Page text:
VOL. 130 | NO. 98 | Wednesday, May 20, 2015
Mary Cox was outside the Tennessee Career Center on Walnut Grove Road near Midtown scouring job listings in the hopes she could find employment.
Applicants Iesha Gray, left, and Betsy Thomas take advantage of technology and job-search services offered at the Tennessee Career Center at 3040 Walnut Grove Road.
(Daily News/Andrew J. Breig)
Cox, 20, had been commuting with a friend to Anthem Career College. When her friend became pregnant and stopped attending the sessions, Cox started showing up at the Career Center to look for a job.
“I came here to get help finding a job so I can pay my bills and be independent,” said Cox, brimming with confidence and good manners.
Now, officials with the Tennessee Department of Labor and Workforce Development hope to make the job hunt easier. The department recently launched a new iPhone and Android mobile app that brings thousands of available employment opportunities directly to a smartphone.
“A lot of people don’t realize that Tennessee employers have a large inventory of jobs available,” labor commissioner Burns Phillips said. “This app identifies a job seeker’s location and drops pins around it identifying the locations of relevant jobs. It really is amazing technology.”
The new app’s functionality will allow users to access the entire Jobs 4TN Online Services database on an iPhone or Android device, search for a job based on current location using the “Jobs Nearby” function and pinpoint jobs on a map for easy reference. Users also may save and share their favorite jobs via email, Facebook and Twitter, as well as login to their account so that all job search activity is recorded.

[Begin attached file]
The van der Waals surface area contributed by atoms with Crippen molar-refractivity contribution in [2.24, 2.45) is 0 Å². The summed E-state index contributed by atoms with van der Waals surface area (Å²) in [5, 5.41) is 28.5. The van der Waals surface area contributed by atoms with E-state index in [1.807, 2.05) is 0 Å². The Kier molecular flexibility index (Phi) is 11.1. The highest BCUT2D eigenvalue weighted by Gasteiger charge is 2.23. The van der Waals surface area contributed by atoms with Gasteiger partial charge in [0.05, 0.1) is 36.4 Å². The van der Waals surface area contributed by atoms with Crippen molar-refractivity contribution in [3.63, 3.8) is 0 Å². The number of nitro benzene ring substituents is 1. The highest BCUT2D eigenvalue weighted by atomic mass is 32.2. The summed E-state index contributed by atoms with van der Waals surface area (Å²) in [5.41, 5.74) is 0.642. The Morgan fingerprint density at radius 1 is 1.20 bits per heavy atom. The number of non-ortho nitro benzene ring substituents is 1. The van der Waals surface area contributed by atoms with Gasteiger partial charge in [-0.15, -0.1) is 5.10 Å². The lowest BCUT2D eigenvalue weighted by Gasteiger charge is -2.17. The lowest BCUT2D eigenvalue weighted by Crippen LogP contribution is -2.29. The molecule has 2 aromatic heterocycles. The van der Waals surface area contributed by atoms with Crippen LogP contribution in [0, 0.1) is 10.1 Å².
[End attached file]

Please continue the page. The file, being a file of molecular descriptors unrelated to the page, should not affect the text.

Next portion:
Applicant Russell Patterson uses a new smartphone app to locate job openings near his home while using the services at the Tennessee Career Center.
(Daily News/Andrew J. Breig)
Since Gov. Bill Haslam launched Tennessee’s comprehensive jobs database in May 2012, more than 3.8 million jobs have been posted, and approximately 1.3 million employment referrals have been made, according to the governor’s office
Here’s how it works: The phone’s location is used to display jobs. Keyword searches list the 100 most recently posted jobs in the user’s area. As users scroll through the top 100 jobs, more listings automatically populate to keep the search focused. Icons indicate educational requirements, salary amounts and employment length. Job seekers can “star” or “favorite” jobs.
“You can take it with you and you can access the jobs in your location and you can get jobs alerts when new positions become open,” said Patricia A. Wilson, office manager of workforce services at the labor department.
In addition to the mobile app, the state career centers can help with more traditional needs. Staff members can help job seekers prepare cover letters and resumes and they offer job-training opportunities.
Russell Patterson, 58, was recently seated behind one of the computer work desks scouring the website for available jobs. Patterson, a carpenter by trade, would like to return to his field but at his age, he’s looking for a job that would lead to less wear and tear on his body. He hopes the mobile app can help him find the type of local job he’s been searching for.
“(The app is) very much needed,” he said. “There are people willing to help you so it’s a needed service.”